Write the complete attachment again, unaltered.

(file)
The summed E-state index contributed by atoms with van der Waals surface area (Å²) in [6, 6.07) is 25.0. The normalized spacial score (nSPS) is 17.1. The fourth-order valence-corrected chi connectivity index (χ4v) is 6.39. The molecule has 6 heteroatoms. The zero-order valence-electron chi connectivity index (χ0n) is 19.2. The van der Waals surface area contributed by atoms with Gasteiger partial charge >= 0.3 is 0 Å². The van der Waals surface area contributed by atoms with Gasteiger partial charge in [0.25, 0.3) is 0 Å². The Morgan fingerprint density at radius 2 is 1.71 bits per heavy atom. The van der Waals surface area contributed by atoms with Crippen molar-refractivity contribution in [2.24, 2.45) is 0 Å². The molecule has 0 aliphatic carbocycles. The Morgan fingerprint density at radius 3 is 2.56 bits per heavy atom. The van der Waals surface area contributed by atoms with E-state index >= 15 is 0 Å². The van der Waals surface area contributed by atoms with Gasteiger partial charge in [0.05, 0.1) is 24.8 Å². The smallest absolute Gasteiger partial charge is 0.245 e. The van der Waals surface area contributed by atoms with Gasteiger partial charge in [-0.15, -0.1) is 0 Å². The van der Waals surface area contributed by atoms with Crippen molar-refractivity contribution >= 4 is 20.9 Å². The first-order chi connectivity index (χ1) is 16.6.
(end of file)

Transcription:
The summed E-state index contributed by atoms with van der Waals surface area (Å²) in [6, 6.07) is 25.0. The normalized spacial score (nSPS) is 17.1. The fourth-order valence-corrected chi connectivity index (χ4v) is 6.39. The molecule has 6 heteroatoms. The zero-order valence-electron chi connectivity index (χ0n) is 19.2. The van der Waals surface area contributed by atoms with Gasteiger partial charge >= 0.3 is 0 Å². The van der Waals surface area contributed by atoms with Gasteiger partial charge in [0.25, 0.3) is 0 Å². The Morgan fingerprint density at radius 2 is 1.71 bits per heavy atom. The van der Waals surface area contributed by atoms with Crippen molar-refractivity contribution in [2.24, 2.45) is 0 Å². The molecule has 0 aliphatic carbocycles. The Morgan fingerprint density at radius 3 is 2.56 bits per heavy atom. The van der Waals surface area contributed by atoms with E-state index >= 15 is 0 Å². The van der Waals surface area contributed by atoms with Gasteiger partial charge in [0.05, 0.1) is 24.8 Å². The smallest absolute Gasteiger partial charge is 0.245 e. The van der Waals surface area contributed by atoms with Gasteiger partial charge in [-0.15, -0.1) is 0 Å². The van der Waals surface area contributed by atoms with Crippen molar-refractivity contribution >= 4 is 20.9 Å². The first-order chi connectivity index (χ1) is 16.6.